We used the L/C ratio to describe the change of choroid structure, which has the same meaning of CVI. In the study of Kim [14], they assessed choroidal changes in diabetic patients by measuring CVI and CT and found that the PDR eyes exhibited a significantly lower CVI value than the healthy control, DM with no DR, and NPDR eyes; the CVI in DM eyes was significantly lower than those of healthy controls even without DR. So they came to the conclusion that changes in choroidal vasculature could be the primary event in diabetes eyes even with no DR. Our research is different from their study, we compared LA, TCA and the L/C ratio in this study. We showed significantly smaller L/C ratio and bigger SA in patients with DM, compared to normal controls, regardless of the presence of DR. In this study, we also observed the choroidal structure indicators with different stages of DR, SA and TCA were significantly lower in DM with no DR eyes, followed by PRP-untreated NPDR eyes and the PRP-untreated PDR eyes (P < 0.001). The L/C ratio values were decreased in eyes of DM with no DR patients, PRP-untreated NPDR and PRP-untreated PDR patients (0.65 ± 0.03, 0.63 ± 0.05 and 0.61 ± 0.04, P = 0.019). But LA were not change with the progression of DR. This may because the thickening of the choroid in the different stages of DR is stromal thickening, not vascular change. Animal model showed that choroidal blood flow deficit can be an early pathologic change in DR [34]. Similar to animal research, with the progression of DR, the diameter of choroidal vessels may reduce due to vascular constriction secondary to choroidal hypoxia, and changes of choroidal blood flow may occur before retinopathy manifestation [35, 36]. Choroidal blood flow deficit can be an early pathologic change in DR, as shown in an animal model. These findings carefully suggest that changes in choroidal vasculature could be the primary event in diabetes even where there is no DR.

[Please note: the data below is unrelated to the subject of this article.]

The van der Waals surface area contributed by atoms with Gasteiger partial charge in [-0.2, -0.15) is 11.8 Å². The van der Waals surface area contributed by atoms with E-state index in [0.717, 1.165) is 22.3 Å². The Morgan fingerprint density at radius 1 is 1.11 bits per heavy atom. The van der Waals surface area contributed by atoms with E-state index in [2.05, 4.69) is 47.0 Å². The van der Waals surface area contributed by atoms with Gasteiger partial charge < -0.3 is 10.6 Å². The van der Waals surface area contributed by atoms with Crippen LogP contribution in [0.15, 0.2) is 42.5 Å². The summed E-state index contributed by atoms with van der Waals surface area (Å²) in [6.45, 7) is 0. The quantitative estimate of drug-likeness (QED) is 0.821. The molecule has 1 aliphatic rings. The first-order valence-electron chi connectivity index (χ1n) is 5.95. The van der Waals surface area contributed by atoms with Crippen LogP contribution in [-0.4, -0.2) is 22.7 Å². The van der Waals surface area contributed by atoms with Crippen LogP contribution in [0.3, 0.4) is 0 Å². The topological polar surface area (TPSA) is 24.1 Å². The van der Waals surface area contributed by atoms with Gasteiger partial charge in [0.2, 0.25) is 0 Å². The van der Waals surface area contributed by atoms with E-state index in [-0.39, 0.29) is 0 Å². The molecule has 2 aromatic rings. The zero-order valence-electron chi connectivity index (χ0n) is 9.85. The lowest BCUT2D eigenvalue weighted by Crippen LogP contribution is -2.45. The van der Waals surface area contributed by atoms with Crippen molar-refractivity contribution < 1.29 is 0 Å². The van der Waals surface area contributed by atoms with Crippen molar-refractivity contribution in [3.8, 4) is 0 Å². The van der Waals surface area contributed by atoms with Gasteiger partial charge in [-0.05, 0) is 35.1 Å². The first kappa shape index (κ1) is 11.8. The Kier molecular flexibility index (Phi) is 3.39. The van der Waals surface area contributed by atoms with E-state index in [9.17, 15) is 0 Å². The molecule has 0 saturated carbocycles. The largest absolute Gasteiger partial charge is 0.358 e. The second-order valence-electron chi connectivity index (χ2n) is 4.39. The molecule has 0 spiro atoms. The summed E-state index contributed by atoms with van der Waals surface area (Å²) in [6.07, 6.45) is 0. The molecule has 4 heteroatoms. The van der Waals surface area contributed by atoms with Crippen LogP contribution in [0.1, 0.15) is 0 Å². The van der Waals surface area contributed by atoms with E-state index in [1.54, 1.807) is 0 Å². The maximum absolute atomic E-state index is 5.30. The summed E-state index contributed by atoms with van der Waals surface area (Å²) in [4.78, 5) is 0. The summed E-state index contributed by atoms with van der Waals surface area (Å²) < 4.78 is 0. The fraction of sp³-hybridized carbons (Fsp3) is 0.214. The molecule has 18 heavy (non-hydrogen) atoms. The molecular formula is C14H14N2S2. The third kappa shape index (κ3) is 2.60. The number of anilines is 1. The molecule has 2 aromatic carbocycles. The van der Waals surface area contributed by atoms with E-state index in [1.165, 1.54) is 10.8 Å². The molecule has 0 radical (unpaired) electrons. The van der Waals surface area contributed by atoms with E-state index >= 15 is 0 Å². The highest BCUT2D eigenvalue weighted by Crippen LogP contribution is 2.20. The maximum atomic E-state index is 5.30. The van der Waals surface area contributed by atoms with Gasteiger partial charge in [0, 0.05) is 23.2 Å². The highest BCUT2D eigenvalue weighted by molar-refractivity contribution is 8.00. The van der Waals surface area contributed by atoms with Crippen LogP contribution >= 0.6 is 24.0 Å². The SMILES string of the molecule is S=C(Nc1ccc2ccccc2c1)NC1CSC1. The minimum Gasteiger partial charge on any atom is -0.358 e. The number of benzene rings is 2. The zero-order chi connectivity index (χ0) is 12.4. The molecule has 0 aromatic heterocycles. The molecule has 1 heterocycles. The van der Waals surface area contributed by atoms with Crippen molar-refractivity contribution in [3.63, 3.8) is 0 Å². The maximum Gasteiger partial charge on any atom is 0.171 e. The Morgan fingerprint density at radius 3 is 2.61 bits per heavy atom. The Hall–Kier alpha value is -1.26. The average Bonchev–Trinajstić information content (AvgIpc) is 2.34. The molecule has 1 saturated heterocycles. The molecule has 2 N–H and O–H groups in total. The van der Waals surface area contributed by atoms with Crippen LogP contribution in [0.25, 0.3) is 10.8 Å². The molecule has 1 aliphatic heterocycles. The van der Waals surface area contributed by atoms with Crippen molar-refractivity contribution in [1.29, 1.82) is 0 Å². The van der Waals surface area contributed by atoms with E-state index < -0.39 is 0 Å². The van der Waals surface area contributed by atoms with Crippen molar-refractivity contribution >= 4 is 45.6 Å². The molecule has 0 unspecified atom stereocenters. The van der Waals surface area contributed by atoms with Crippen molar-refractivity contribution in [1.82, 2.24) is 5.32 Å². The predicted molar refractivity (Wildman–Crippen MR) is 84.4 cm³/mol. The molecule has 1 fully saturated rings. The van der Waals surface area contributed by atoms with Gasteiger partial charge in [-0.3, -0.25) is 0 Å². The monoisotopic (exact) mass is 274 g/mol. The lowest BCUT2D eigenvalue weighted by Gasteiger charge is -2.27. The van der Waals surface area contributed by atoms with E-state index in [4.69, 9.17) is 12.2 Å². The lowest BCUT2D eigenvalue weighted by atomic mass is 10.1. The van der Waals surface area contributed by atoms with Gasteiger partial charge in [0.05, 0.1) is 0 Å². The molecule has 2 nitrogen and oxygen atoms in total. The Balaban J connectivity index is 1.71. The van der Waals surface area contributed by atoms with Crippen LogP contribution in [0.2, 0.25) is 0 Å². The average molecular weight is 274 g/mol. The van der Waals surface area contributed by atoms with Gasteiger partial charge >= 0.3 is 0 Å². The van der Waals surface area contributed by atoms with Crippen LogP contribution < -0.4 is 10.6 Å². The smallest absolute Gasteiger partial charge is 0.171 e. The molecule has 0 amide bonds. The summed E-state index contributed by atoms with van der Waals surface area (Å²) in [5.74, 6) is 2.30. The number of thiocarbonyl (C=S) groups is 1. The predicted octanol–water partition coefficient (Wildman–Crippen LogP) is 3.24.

The current research investigated the CT and L/C ratio and their correlation with severity of DR in DM patients. Our study selected new parameters that represent the microstructure of the fundus and found SCT increased, but the L/C ratio values were significantly decreased with severity of DR eyes compared with DM and normal eyes. However, our research also has some limitations. Firstly, the sample size of this study was relatively small, which may have limited the statistical strength of the analysis and reduced our ability to perform correlational analyses for DM and the fundus microstructure. Future studies should be performed with larger cohorts and longer follow-up periods to determine the fundus microstructure changes in patients with different degrees of DR. Secondly, several compounding factors, such as diurnal variation, age, sex, refractive error, systolic BP, axial length, anterior chamber depth, and lens thickness were not considered in this study. Thirdly, because the SCT of diabetic macular edema (DME) eyes differ from that of normal eyes, we did not included DME eyes in the study, which was another limitation. The forth limitation was that our image processing technology clearly displays and quantifies vascular tissue in the choroidal cross section, but it can only reflect the choroidal vasculature change in a certain part, not a wide range of fundus choroidal change. Therefore, future research can analyze choroidal vascular density in a wide range of fundus with optical coherence tomography angiography (OCTA) simultaneously. Later studies require OCTA devices with better choroidal imaging quality to analyze choroidal vascular changes.